Written by Robert A. Kahn, published on August 7, 2023 , last updated on February 18, 2024

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In this Jan. 30, 1939 photo, members of the Ku Klux Klan, wearing white hoods and robes, watch a burning cross in Tampa, Florida.Cross burning, which has been used as a form of intimidation against African Americans and Jews, has been defended in the courts on free speech grounds. (AP Photo, used with permission from The Associated Press.)

Cross burning, which has been used as a form of intimidation against African Americans and Jews, has been defended in the courts on free speech grounds.


The practice dates back to 14th century Scotland, where tribes burned crosses as signaling devices. The modern use of cross burning is directly linked to a revival of the Ku Klux Klan in the early 20th century. An earlier version of the Klan, which was created by former Confederate officers to impede Reconstruction in the South and to terrorize newly freed slaves, did not burn crosses.


Popular film depicts Klan cross burning with a lynching


D.W. Griffith’s controversial, if popular, 1915 film The Birth of a Nation played a crucial role in the revival of the Klan, which had declined after Reconstruction. In the film, Klan members chase and catch an African American man who had pursued a white woman, and ultimately lynch him in front of a burning cross.


Not long after the film’s appearance, a cross was burned on Stone Mountain, outside Atlanta, Georgia. Shortly thereafter, a cross was burned in nearby Marietta, Georgia, to celebrate the lynching of Leo Frank, a Jewish factory manager who had been accused of raping and killing a white Christian girl.


Cross burning used to terrorize racial minorities hated by Klan


As the Klan grew in numbers and influence, cross burning became an important ritual of group solidarity. At Klan gatherings, members, dressed in hoods, sang “Onward Christian Soldiers” and “The Old Rugged Cross.”

In this Saturday, April 23, 2016 photo, members of the Ku Klux Klan participate in cross burnings after a “white pride” rally in rural Paulding County near Cedar Town, Ga. In 2016, KKK leaders say they feel that U.S. politics are going their way, as a nationalist, us-against-them mentality deepens across the nation. (AP Photo/John Bazemore, used with permission from the Associated Press)

Crosses were burned not only at lynchings but also more generally to terrorize African Americans, Roman Catholics, Jews, and others hated by the Klan. As the Klan declined in the late 1920s and 1930s, intimidation became the primary but not exclusive use of the cross.


During the civil rights era beginning in the 1950s, white supremacists burned crosses to express opposition to desegregated schools, to frighten civil rights workers, and to show support in 1960 for the Republican presidential candidate, Richard M. Nixon (who declined the support). In addition, people with no Klan affiliation have burned crosses on the lawns of African Americans moving into all white neighborhoods.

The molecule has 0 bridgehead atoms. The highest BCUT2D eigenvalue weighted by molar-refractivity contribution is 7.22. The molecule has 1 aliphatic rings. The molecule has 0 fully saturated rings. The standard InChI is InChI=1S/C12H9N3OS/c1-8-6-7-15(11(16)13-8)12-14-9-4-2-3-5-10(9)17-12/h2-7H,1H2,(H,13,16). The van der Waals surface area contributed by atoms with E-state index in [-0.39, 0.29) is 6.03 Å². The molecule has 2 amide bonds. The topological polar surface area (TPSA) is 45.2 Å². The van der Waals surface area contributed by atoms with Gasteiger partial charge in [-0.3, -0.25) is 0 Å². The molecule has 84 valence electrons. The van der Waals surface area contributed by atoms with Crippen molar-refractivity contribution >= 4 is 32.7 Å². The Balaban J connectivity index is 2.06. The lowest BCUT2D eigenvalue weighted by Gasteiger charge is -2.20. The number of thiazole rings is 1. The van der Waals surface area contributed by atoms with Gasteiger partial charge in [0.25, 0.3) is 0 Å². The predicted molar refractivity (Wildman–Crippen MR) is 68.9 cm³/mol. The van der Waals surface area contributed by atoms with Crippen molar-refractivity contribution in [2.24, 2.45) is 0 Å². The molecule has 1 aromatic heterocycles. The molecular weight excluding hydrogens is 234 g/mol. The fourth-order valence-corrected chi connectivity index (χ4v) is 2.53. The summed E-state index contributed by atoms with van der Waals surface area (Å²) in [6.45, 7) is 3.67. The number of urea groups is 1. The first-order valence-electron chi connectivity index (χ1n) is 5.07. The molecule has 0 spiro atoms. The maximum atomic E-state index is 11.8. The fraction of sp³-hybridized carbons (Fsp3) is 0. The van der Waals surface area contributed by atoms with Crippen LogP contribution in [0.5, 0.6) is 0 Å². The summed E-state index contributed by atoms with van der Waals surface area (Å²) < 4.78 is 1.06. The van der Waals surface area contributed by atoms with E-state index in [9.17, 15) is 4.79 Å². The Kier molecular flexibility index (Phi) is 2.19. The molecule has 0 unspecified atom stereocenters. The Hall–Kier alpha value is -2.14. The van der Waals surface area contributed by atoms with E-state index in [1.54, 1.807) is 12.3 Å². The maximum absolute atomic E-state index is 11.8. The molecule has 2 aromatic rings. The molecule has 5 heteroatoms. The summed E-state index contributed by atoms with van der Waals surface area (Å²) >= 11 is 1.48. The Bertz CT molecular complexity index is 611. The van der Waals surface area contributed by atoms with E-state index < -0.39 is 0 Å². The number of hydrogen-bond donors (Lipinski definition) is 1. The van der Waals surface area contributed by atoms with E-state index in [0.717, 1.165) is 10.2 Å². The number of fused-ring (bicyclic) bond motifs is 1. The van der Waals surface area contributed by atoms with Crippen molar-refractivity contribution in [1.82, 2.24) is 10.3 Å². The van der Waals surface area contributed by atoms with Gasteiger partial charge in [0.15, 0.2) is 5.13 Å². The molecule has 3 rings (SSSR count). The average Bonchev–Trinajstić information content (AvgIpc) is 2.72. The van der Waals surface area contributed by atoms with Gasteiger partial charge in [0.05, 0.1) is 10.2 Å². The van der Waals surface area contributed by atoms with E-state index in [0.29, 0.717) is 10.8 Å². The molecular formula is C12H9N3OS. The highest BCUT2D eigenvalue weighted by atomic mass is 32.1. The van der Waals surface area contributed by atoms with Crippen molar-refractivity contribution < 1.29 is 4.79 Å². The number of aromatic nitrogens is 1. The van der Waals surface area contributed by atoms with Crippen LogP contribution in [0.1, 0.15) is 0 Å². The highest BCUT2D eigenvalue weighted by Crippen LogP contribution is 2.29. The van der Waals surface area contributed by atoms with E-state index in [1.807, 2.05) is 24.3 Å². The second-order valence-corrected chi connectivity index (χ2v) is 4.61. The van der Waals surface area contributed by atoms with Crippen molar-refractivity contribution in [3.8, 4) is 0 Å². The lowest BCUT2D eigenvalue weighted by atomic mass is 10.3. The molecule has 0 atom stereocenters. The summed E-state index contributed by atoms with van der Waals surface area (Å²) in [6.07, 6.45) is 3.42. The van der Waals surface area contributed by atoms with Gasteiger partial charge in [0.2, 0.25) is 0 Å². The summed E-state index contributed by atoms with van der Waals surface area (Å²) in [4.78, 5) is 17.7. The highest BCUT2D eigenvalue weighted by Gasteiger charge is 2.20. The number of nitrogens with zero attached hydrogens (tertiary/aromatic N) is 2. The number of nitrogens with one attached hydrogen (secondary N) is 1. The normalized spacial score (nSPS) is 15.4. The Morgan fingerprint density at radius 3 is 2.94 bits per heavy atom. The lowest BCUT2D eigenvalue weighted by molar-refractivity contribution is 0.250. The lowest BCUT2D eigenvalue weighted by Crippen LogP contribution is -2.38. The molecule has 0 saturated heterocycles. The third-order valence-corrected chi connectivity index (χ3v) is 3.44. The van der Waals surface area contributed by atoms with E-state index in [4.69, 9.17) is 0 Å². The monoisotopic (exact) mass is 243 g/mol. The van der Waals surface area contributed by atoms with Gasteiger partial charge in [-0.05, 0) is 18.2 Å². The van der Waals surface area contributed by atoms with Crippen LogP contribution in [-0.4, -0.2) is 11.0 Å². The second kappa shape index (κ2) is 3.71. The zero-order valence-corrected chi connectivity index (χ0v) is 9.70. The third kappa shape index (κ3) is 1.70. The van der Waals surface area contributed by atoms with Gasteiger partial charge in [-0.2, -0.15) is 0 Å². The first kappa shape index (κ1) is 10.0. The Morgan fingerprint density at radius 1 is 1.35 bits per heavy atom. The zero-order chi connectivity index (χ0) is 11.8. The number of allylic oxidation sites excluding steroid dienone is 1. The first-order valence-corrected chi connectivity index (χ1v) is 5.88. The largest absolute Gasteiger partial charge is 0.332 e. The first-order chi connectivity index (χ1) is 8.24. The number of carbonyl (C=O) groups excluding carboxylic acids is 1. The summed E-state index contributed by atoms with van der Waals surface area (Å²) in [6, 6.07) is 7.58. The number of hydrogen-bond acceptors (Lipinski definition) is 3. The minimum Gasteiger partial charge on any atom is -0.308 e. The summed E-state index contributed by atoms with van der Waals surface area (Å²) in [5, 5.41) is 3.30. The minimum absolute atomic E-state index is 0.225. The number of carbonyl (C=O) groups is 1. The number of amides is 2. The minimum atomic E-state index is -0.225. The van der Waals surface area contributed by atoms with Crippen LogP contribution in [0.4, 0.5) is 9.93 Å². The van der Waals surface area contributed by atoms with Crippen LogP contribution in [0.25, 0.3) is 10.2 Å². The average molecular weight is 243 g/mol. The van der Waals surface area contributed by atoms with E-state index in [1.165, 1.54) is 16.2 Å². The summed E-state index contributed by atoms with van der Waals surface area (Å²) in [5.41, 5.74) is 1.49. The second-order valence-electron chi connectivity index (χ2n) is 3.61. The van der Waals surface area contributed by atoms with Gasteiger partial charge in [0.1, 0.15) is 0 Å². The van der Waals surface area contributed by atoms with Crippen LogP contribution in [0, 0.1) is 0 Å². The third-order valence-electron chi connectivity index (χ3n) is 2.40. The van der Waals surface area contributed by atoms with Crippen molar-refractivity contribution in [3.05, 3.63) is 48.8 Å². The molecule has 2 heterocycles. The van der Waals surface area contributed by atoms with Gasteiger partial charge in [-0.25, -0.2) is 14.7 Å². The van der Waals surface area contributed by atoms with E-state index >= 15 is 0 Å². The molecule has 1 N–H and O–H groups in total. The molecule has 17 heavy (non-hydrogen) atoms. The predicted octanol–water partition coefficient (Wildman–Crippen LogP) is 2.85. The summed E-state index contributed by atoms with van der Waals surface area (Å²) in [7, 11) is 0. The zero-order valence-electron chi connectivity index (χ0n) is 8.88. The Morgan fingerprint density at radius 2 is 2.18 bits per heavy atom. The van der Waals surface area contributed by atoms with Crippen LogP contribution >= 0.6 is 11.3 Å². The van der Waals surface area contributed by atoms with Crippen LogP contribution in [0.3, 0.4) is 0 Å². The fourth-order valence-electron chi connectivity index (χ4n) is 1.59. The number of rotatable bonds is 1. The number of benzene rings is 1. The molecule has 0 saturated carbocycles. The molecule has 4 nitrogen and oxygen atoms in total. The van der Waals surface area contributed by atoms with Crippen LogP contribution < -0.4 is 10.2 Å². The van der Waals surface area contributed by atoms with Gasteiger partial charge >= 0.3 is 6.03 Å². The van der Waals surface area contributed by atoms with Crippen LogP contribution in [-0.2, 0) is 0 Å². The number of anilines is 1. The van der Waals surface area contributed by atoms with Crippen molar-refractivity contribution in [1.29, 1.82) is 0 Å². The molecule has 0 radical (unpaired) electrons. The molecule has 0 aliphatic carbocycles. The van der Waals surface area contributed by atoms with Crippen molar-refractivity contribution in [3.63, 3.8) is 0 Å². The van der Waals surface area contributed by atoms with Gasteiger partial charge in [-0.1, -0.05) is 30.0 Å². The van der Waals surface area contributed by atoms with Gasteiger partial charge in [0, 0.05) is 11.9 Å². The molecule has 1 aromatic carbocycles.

States begin to ban cross burnings, leading to Supreme Court cases


Since the 1950s, a number of states, including Virginia, have passed laws banning cross burnings. The constitutionality of these laws did not reach the Supreme Court until the early 1990s, and then, in slightly more than a decade, the Court issued two seminal rulings on the subject. These decisions, R.A.V. v. St.Paul (1992) and Virginia v. Black (2003), addressed the constitutionality of laws banning cross burnings and gave the Court a chance to discuss the role of the practice in U.S. history.


In R.A.V., Justice Antonin Scalia held for a majority of the Court that the Bias-Motivated Crime Ordinance of St. Paul, Minnesota, was unconstitutional because it targeted the display of symbols that inspired hatred based on “race, color, creed, religion or gender” but did not take other characteristics into consideration. 


Thus, Scalia argued, the statute was viewpoint discriminatory as it allowed one side of a debate to fight “freestyle” while the other had to rely on stricter “Marquis of Queensbury rules.” Although Scalia deplored cross burning, he did not discuss its historical context in his opinion.


In Virginia v. Black, the Court held that states could ban cross burning undertaken with the intent to intimidate. In the opinion for the Court, Justice Sandra Day O’Connor provided ample historical background.


She wrote several pages outlining the role of cross burning in terrorizing African Americans and other opponents of the Klan. She used historical evidence to support the ruling that a provision in the Virginia law was unconstitutional in allowing a jury to infer intent to intimate solely from the cross burning itself. This evidence led her to conclude that crosses were sometimes burned for expressive.


Dissenting in the case, Justice Clarence Thomas faulted O’Connor’s conclusion that a cross could have expressive meaning. Relying on a variety of evidence, including testimony from a victim of cross burning and newspaper articles from 1952, when Virginia passed its law, Thomas held that intimidation was the only meaning cross burning could have in the United States.


After R.A.V., several state courts invalidated cross burning laws on the basis that cross burning, as an expressive activity, is protected by the First Amendment.


This article was originally published in 2009. Professor Rob Kahn teaches at St. Thomas University School of Law in Minneapolis, Minnesota. His 2004 book Holocaust Denial and the Law: A Comparative Study (Palgrave 2004) dissertation examines Holocaust denial litigation. He has also written on topics such as cross-burning in the United States, blasphemy regulation and the defamation of religions debate, and use of law to ban statements about the past.

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